Café Society, Spring-Summer 1994 – Cafes as a continuation of Salons. – A homage to Charles Frederick Worth, the 19th-century founder of French Haute Couture. – The hourglass figure began here with a bustle provided by a cushion. – By this time the volume of the gowns and their trains had reached maximum proportions due to collaboration with Andreas Kronthaler. – Crinoline gowns. – Knitted tassels. – Topless Kate Moss in a micro-mini skirt.- Layered faux furs. 

On Liberty, Autumn-Winter 1994/95 – Emphasis on individual freedom, inspired by: English philosopher John Stuart Mill. – “Couture must exist alongside mass production” (Vivienne). – Reset of modern proportions. – Bum pads. – Distortion of proportion. – London department store Liberty prints. – Championing the voluptuous female form. 

Erotic Zones, Spring-Summer 1995 – Extreme silhouettes. – Women as heroic figures. – Reminding audiences of the power of female sexuality. – ‘Cul cage’ wire bustle was created by Andreas Kronthaler’s father. 

Vive la Cocotte, Autumn-Winter 1995/96 – We have now arrived at a brand-new silhouette, the ultimate hourglass figure with padded bust and bustle now constructed out of a lightweight metal cage. – Extremely high platforms. – Vivienne needed to make two collections, one was less extreme for selling. – ‘Metropolitan’ jacket.

Les Femmes Ne Connaissent Pas Toute Leur Coquetterie, Spring-Summer 1996 – Relaxed silhouettes. – Less exaggerated. – Marie Antoinette’s portrait. – Ladylike. – Dressing-gowns with thick satin ribbons. – Inspired by: Watteau’sThe Shop Sign of Gersaint’.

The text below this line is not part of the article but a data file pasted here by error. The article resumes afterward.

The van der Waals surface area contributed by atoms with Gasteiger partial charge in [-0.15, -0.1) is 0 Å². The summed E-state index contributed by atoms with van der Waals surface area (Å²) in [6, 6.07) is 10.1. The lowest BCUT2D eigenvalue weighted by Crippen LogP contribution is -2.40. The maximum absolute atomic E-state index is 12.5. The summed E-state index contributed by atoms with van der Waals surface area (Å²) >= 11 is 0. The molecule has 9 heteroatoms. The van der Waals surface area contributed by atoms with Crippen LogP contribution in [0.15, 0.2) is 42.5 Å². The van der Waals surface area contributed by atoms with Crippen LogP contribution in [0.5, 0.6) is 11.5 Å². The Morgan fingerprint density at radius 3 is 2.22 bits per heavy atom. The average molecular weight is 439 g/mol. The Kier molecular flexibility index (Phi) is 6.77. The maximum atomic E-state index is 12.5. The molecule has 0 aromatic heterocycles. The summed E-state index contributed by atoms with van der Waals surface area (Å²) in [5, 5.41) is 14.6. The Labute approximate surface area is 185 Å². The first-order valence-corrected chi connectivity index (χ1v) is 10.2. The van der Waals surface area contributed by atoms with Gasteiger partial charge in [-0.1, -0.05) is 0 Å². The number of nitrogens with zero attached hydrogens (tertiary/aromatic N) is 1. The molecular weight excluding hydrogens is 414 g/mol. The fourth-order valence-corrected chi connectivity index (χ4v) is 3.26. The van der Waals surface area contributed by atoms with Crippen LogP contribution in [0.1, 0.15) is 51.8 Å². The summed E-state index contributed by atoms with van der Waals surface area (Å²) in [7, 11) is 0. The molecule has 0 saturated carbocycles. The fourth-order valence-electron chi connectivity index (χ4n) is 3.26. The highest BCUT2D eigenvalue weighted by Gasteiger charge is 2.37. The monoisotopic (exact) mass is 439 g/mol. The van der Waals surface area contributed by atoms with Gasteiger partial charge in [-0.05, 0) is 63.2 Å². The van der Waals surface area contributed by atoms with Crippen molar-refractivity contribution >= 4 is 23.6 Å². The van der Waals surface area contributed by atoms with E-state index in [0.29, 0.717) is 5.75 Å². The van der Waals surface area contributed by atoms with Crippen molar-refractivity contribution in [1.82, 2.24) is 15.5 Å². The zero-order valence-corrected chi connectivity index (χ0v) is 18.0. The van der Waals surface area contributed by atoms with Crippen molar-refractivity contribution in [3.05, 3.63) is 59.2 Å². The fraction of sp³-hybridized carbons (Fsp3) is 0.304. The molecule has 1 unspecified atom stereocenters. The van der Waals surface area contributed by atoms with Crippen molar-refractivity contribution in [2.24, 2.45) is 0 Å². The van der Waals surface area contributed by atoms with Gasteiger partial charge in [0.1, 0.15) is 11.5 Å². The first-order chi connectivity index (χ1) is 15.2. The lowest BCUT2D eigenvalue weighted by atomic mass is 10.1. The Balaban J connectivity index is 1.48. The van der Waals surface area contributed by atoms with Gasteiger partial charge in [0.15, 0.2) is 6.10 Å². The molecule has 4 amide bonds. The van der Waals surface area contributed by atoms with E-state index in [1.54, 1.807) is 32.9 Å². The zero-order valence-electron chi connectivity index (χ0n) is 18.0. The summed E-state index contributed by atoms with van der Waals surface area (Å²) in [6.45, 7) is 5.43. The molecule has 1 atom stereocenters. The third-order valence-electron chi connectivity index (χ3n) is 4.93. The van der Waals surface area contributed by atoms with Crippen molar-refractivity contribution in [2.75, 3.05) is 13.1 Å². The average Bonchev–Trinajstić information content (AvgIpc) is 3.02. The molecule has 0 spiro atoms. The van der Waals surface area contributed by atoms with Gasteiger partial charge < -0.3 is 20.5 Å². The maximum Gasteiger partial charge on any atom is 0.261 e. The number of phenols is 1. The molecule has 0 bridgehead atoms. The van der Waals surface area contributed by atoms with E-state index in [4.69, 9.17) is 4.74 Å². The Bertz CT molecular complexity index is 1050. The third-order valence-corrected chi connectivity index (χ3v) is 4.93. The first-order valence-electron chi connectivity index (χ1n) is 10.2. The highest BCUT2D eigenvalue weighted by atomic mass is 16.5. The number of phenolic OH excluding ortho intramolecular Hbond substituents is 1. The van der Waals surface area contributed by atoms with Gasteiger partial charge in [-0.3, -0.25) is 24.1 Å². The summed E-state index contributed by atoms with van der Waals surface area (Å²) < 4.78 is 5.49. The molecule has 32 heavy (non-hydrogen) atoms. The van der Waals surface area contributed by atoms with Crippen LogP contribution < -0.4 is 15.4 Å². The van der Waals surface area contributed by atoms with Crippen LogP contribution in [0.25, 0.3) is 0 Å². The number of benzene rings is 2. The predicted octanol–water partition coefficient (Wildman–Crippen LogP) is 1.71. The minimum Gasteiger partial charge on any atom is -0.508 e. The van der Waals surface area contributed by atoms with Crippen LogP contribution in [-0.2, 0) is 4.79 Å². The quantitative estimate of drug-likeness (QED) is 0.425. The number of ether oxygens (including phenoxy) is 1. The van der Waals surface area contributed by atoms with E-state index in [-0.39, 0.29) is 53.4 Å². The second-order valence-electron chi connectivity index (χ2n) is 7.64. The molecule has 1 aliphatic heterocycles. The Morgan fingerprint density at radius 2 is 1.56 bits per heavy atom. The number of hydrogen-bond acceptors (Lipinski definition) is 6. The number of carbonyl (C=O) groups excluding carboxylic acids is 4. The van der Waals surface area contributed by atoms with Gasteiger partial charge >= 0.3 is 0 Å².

Storm in a Teacup, Autumn-Winter 1996/97- Exploring extreme asymmetry. – Inspired by: decorative Rococo furniture. – The unpredictable British weather. – Pinstripes, tartans, and tweed. – Clashing not matching. – “Facing up to the horror of uniformity and minimalism” (Vivienne). – Brown chalk stripe ‘Watteau’ jacket. 

Vive la Bagatelle, Spring-Summer 1997 – Dedicated to a woman who “isn’t fussy about the number, but about the choice of her affairs” (Vivienne). – Bias cuts. – Ripened fruit prints. –  Camouflaged demi-cup bras on shirts. – Bondage straps and the blindfolded bride. – “Bagatelle means nothing, a trifle” (Vivienne).

Five Centuries Ago, Autumn-Winter 1997/98 – Inspiration: Tudor and Jacobean – Highly constructed. – Skirt slits with exposed suspenders. – Standing collars. – Inspired by: Holbein portraits. – Very Elizabethan.  

Tied to the Mast, Spring-Summer 1998 – Sailor’s tall tales. – Paintings of Theodore Gericault. – Reimagined Pirate boots. – Women’s walking suits. – Crystal rope print. – Salt-stained, sun-bleached. – Eyepatches, hats made from maps and Brigand hats. – Thinking of Elizabeth I. 

Dressed to Scale, Autumn-Winter 1998/99 – Displacement and discombobulation. – Shoulder-length lapels. – Oversized buttons. – Cuts that reshape the body. – Folk costume of Andreas’ childhood. – Looking at caricatures. – 18th-century satirist James Gillray. – ‘The whole point about civilization is to be as artificial as possible’ (Vivienne). The grey stretch wool ‘Amphora’ jacket. 

La Belle Helene, Spring-Summer 1999 – Inspired by: Ruben. – Satin and lace typography. – Back to school. – Line and contrast. – 1953 Matisse collage ‘The Snail’. – Naughty pencil drawings.